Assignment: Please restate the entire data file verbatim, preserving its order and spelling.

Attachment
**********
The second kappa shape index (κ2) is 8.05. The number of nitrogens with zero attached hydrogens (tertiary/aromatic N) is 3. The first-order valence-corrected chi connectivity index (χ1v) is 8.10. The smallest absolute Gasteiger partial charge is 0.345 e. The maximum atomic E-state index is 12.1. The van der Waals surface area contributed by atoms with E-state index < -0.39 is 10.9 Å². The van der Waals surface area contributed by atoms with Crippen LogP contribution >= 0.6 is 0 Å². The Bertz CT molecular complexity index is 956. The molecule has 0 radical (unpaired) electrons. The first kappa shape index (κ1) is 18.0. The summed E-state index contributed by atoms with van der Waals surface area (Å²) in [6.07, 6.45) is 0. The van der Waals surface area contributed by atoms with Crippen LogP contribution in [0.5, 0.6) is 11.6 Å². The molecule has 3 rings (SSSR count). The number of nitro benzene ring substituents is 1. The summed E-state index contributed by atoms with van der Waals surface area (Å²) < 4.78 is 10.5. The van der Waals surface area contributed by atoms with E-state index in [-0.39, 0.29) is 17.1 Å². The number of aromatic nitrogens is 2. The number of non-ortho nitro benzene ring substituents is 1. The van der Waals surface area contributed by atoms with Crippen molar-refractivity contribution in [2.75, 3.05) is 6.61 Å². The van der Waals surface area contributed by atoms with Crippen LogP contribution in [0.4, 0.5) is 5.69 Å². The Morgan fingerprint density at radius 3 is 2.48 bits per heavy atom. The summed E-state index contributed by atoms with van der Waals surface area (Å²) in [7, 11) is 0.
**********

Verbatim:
The second kappa shape index (κ2) is 8.05. The number of nitrogens with zero attached hydrogens (tertiary/aromatic N) is 3. The first-order valence-corrected chi connectivity index (χ1v) is 8.10. The smallest absolute Gasteiger partial charge is 0.345 e. The maximum atomic E-state index is 12.1. The van der Waals surface area contributed by atoms with E-state index < -0.39 is 10.9 Å². The van der Waals surface area contributed by atoms with Crippen LogP contribution >= 0.6 is 0 Å². The Bertz CT molecular complexity index is 956. The molecule has 0 radical (unpaired) electrons. The first kappa shape index (κ1) is 18.0. The summed E-state index contributed by atoms with van der Waals surface area (Å²) in [6.07, 6.45) is 0. The van der Waals surface area contributed by atoms with Crippen LogP contribution in [0.5, 0.6) is 11.6 Å². The molecule has 3 rings (SSSR count). The number of nitro benzene ring substituents is 1. The summed E-state index contributed by atoms with van der Waals surface area (Å²) < 4.78 is 10.5. The van der Waals surface area contributed by atoms with E-state index in [-0.39, 0.29) is 17.1 Å². The number of aromatic nitrogens is 2. The number of non-ortho nitro benzene ring substituents is 1. The van der Waals surface area contributed by atoms with Crippen molar-refractivity contribution in [2.75, 3.05) is 6.61 Å². The van der Waals surface area contributed by atoms with Crippen LogP contribution in [0.4, 0.5) is 5.69 Å². The Morgan fingerprint density at radius 3 is 2.48 bits per heavy atom. The summed E-state index contributed by atoms with van der Waals surface area (Å²) in [7, 11) is 0.